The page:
Example 3

Using two smaller fractions with different denominators, decompose $\frac{8}{15}$.

Solution

Since we must obtain two smaller fractions with different denominators, we have,

$\frac{1}{15}$+$\frac{1}{15}$+$\frac{1}{15}$=$\frac{3}{15}$=$\frac{1}{15}$ and

 $\frac{1}{15}$+$\frac{1}{15}$+$\frac{1}{15}$+$\frac{1}{15}$+$\frac{1}{15}$=$\frac{1}{15}$=$\frac{1}{3}$.

Therefore, $\frac{8}{15}$=$\frac{1}{5}$+$\frac{1}{3}$.

Real-life Application with Solution

Problem 1

Imagine that you and two friends want to share $\frac{6}{7}$ of a pizza equally. You can decompose the fraction into three equal parts to determine how much pizza each person will receive.

Solution

$\frac{6}{7}$÷3=($\frac{1}{7}$+$\frac{1}{7}$+$\frac{1}{7}$+$\frac{1}{7}$+$\frac{1}{7}$)÷3  

           =($\frac{1}{7}$+$\frac{1}{7}$)+($\frac{1}{7}$+$\frac{1}{7}$)+($\frac{1}{7}$+$\frac{1}{7}$)

           =$\frac{2}{7}$+$\frac{2}{7}$+$\frac{2}{7}$

Each person will receive $\frac{2}{7}$ of the pizza.

Problem 2

Maria, Martin, and Mario ate $\frac{3}{8}$ of the pie. Write an equation to show how much of the pie each ate.

Solution

Dividing the numerator into three equal parts, we have 3=1+1+1. So,

$\frac{3}{8}$=$\frac{1}{8}$+$\frac{1}{8}$+$\frac{1}{8}$

Hence, each of them ate $\frac{1}{8}$ of the pie.

Practice Test

1. Decompose $\frac{3}{4}$ into a sum of unit fractions.

2. Decompose $\frac{2}{7}$ into a sum of smaller fractions with the same denominators.

3. Decompose $\frac{11}{12}$ into a sum of unit fractions.

4. Decompose $\frac{9}{24}$ into a sum of three smaller fractions with different denominators.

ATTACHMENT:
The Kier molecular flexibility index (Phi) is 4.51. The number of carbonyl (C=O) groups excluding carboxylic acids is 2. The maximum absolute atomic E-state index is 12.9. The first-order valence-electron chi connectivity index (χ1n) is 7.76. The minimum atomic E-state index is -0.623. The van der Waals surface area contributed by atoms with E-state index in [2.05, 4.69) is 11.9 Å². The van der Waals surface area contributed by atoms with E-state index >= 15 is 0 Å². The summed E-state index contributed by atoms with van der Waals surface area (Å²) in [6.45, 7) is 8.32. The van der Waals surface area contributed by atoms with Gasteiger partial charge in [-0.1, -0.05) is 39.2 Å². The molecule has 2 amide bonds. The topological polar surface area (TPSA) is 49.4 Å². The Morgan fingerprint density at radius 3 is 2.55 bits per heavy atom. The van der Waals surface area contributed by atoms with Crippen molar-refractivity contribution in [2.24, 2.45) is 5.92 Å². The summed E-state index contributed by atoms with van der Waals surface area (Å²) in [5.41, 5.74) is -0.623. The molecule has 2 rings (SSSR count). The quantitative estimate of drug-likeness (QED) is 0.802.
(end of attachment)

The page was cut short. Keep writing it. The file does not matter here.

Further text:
5. Decompose $\frac{6}{8}$ into a sum of unit fractions.

6. Decompose $\frac{13}{15}$ into a sum of unit fractions.

Answers:

1. $\frac{3}{4}$ =$\frac{1}{4}$ +$\frac{1}{4}$ +$\frac{1}{4}$

2. $\frac{6}{7}$=$\frac{2}{7}$ +$\frac{2}{7}$ +$\frac{2}{7}$

3. $\frac{11}{12}$ =$\frac{1}{12}$ +$\frac{1}{12}$ +$\frac{1}{12}$ +$\frac{1}{12}$ +$\frac{1}{12}$ +$\frac{1}{12}$ +$\frac{1}{12}$ +$\frac{1}{12}$ +$\frac{1}{12}$ +$\frac{1}{12}$ +$\frac{1}{12}$

4. $\frac{9}{24}$ =$\frac{1}{12}$ +$\frac{1}{8}$ +$\frac{1}{6}$

5. $\frac{6}{8}$ =$\frac{1}{8}$ +$\frac{1}{8}$ +$\frac{1}{8}$ +$\frac{1}{8}$ +$\frac{1}{8}$ +$\frac{1}{8}$

6. $\frac{13}{15}$ =$\frac{1}{15}$ +$\frac{1}{15}$ +$\frac{1}{15}$ +$\frac{1}{15}$ +$\frac{1}{15}$ +$\frac{1}{15}$ +$\frac{1}{15}$ +$\frac{1}{15}$ +$\frac{1}{15}$ +$\frac{1}{15}$ +$\frac{1}{15}$ +$\frac{1}{15}$ +$\frac{1}{15}$

Frequently Asked Questions (FAQs)

What is the purpose of decomposing fractions?

Decomposing fractions helps students understand the concept of fractions, simplifies complex problems and makes computation easier.

Can all fractions be decomposed into unit fractions?

Yes, all fractions can be decomposed into a sum of unit fractions.

Can you decompose fractions with unlike denominators?

Yes, you can decompose fractions with unlike denominators by finding a common denominator or by using a combination of different denominators.

Why is decomposing fractions important in math?

Decomposing fractions is important because it helps students develop a strong foundation in understanding fractions, which is crucial for more advanced math concepts. It also makes solving problems involving fractions easier by breaking them down into simpler components.

How can decomposing fractions help with the addition and subtraction of fractions?

Decomposing fractions can help students find equivalent fractions with common denominators, which is necessary for adding and subtracting fractions with unlike denominators.